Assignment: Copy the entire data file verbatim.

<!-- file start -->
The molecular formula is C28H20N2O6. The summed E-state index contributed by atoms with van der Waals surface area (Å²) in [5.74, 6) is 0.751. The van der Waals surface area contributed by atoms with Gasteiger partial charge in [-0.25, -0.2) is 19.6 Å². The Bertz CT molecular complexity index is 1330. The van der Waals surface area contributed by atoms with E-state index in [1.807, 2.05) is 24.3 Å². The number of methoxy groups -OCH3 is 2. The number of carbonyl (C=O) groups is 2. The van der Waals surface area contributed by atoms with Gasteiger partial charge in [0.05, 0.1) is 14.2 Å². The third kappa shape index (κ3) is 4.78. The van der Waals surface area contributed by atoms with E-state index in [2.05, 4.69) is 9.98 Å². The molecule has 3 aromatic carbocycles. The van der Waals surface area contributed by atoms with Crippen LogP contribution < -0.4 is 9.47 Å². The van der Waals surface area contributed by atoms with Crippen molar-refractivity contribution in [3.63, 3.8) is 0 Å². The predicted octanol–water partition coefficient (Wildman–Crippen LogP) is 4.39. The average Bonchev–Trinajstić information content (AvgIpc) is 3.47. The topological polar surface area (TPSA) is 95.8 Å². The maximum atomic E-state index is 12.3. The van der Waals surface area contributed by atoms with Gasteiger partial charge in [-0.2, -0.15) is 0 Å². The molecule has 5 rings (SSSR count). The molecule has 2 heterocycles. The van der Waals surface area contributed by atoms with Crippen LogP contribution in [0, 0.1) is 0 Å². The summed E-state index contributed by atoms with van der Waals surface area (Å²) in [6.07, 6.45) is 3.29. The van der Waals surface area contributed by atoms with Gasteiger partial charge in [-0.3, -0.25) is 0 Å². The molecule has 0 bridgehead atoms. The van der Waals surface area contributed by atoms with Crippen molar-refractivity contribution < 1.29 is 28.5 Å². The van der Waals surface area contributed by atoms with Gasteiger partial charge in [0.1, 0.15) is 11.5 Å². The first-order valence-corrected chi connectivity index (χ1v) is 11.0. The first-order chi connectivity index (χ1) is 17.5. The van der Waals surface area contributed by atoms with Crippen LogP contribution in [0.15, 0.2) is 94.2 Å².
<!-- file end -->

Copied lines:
The molecular formula is C28H20N2O6. The summed E-state index contributed by atoms with van der Waals surface area (Å²) in [5.74, 6) is 0.751. The van der Waals surface area contributed by atoms with Gasteiger partial charge in [-0.25, -0.2) is 19.6 Å². The Bertz CT molecular complexity index is 1330. The van der Waals surface area contributed by atoms with E-state index in [1.807, 2.05) is 24.3 Å². The number of methoxy groups -OCH3 is 2. The number of carbonyl (C=O) groups is 2. The van der Waals surface area contributed by atoms with Gasteiger partial charge in [0.05, 0.1) is 14.2 Å². The third kappa shape index (κ3) is 4.78. The van der Waals surface area contributed by atoms with E-state index in [2.05, 4.69) is 9.98 Å². The molecule has 3 aromatic carbocycles. The van der Waals surface area contributed by atoms with Crippen LogP contribution < -0.4 is 9.47 Å². The van der Waals surface area contributed by atoms with Crippen molar-refractivity contribution in [3.63, 3.8) is 0 Å². The predicted octanol–water partition coefficient (Wildman–Crippen LogP) is 4.39. The average Bonchev–Trinajstić information content (AvgIpc) is 3.47. The topological polar surface area (TPSA) is 95.8 Å². The maximum atomic E-state index is 12.3. The van der Waals surface area contributed by atoms with Gasteiger partial charge in [-0.2, -0.15) is 0 Å². The molecule has 5 rings (SSSR count). The molecule has 2 heterocycles. The van der Waals surface area contributed by atoms with Crippen LogP contribution in [0, 0.1) is 0 Å². The summed E-state index contributed by atoms with van der Waals surface area (Å²) in [6.07, 6.45) is 3.29. The van der Waals surface area contributed by atoms with Gasteiger partial charge in [-0.3, -0.25) is 0 Å². The molecule has 0 bridgehead atoms. The van der Waals surface area contributed by atoms with Crippen molar-refractivity contribution < 1.29 is 28.5 Å². The van der Waals surface area contributed by atoms with Gasteiger partial charge in [0.1, 0.15) is 11.5 Å². The first-order valence-corrected chi connectivity index (χ1v) is 11.0. The first-order chi connectivity index (χ1) is 17.5. The van der Waals surface area contributed by atoms with Crippen LogP contribution in [0.15, 0.2) is 94.2 Å².